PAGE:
mccann cover.jpgI’ve been eagerly awaiting the release of Colum McCann‘s new novel, Let the Great World Spin. It arrived in stores today; I picked up a copy this morning. I finish teaching this week and am looking forward to summer reading.

Last year I bought Joseph O’Neill’s Netherland, also on the day it was released. I enjoyed it, certainly, but don’t really think of it a year later as a classic New York novel. A very fine one, perhaps, and among the best post-9/11 novels, but not quite a permanent part of the canon. I also read Price’s Lush Life last summer. It made its way onto New York Magazine‘s list of the best New York cultural artifacts of the last 40 years, though I suppose we’ll have to wait and see whether it’s still on the list 40 years from now. I ate it up, and think about it often (thought about it just last Sunday, in fact, sitting at brunch at Schiller’s with my family for Father’s Day). But it has something of the feel of TV in the end — good TV, The Wire TV — but maybe not classic literature.

Does that mean I’m setting my hopes a little too high for Let the Great World Spin? Lord knows I’m the target audience. Not only do I gravitate toward NYC hist and lit of all periods and styles, but I’m the right age (five years younger than McCann) to have a serious infatuation with the city circa 1974, which is when his novel’s set. Like him, I’m too young to have lived here then, or even for it to have been a part of my consciousness (Sesame Street notwithstanding). To boot, I’m gearing up to write about the band that kicked off CBGB that very year, so I’ve already got ’74 in particular on the brain.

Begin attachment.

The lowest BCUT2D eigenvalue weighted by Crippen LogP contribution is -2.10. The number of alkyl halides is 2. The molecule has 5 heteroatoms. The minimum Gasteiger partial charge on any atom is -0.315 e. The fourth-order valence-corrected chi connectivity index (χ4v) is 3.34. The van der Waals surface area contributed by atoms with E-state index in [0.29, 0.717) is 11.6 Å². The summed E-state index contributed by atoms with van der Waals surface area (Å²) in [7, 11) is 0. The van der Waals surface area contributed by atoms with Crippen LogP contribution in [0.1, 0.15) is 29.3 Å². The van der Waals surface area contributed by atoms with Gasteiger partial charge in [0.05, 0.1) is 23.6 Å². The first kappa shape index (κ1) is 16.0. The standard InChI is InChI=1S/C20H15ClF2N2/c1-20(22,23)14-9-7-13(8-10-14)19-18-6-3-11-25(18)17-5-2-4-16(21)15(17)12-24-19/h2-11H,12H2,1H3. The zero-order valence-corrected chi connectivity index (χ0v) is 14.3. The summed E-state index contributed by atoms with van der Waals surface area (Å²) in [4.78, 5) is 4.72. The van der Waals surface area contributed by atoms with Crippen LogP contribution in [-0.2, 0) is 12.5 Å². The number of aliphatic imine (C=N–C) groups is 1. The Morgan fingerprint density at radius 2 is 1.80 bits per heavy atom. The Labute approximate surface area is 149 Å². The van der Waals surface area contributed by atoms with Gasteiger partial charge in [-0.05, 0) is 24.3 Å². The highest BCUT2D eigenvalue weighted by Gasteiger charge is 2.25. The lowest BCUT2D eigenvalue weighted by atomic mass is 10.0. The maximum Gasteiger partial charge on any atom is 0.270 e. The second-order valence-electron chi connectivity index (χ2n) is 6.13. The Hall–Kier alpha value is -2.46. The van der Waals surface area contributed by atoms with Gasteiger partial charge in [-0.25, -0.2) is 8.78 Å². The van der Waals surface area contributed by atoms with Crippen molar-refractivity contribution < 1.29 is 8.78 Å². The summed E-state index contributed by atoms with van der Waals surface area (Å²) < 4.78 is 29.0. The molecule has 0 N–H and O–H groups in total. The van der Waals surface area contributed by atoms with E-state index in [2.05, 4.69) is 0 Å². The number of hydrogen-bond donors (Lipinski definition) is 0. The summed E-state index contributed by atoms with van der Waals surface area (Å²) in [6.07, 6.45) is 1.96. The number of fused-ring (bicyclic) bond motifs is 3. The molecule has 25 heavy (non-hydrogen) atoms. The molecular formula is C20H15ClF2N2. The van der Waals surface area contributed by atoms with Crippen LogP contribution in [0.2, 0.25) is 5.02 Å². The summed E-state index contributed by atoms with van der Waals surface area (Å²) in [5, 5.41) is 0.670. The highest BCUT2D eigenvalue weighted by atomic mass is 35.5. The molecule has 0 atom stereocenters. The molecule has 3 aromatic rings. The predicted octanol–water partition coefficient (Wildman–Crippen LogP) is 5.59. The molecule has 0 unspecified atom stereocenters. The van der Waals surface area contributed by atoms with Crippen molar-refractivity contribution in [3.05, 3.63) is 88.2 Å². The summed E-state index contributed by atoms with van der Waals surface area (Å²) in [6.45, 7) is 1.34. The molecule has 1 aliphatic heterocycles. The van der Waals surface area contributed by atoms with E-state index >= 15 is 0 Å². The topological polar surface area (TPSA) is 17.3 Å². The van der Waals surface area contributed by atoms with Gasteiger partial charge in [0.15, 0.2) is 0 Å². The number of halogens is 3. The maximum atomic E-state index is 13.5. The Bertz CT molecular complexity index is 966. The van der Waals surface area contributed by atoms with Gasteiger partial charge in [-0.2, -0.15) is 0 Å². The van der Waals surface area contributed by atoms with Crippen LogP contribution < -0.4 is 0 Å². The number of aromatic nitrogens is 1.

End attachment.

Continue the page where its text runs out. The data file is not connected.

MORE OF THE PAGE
New York‘s culture blog has an interview up with McCann today. Here’s a highlight:

Did you go to those places — like the South Bronx projects,
where two of your main characters are hookers working under the Major

Yeah, I hung around. To be totally honest I’d feel more at risk walking
down O’Connell Street in Dublin at midnight than I did at any time in
the South Bronx. But it’s impossible to find a hooker who was around in
the seventies, because she’s either stuffed herself with so much heroin
that she’s six feet underground or she’s 60 years old now and she’s not
going to talk about it.

It seems like the character most similar to you is also the most
unlikable — a selfish striver with Yuppie tendencies. Am I reading that

I would say yes; in fact I’m going to do a recorded-books version and
I’m going to read that chapter. There’s a scene in the book where the
tightrope walker guesses everybody’s birthday at a party — he goes
around and pickpockets their drivers’ licenses. But the one person he
doesn’t get is this idiot who says, “Oh, I never carry my driver’s
license” — like me. And then the walker goes out the door and says
“28th of February” — which is my birthday. You’ve got to be a little
self-deprecating. I happen to be in New York, I’m middle-class, I live
on the Upper East Side for my sins. But the thing I’m attracted to is
the edges.

Rest of the interview here. I’m sure I’ll post my reaction to the book sooner or later; it begins with Philippe Petit’s walk on the wire between the Twin Towers, which is promising. If we can keep some frickin’ sun out around here I’d love to spend some time outside reading in the grass, seeing as it’s officially summer now and all.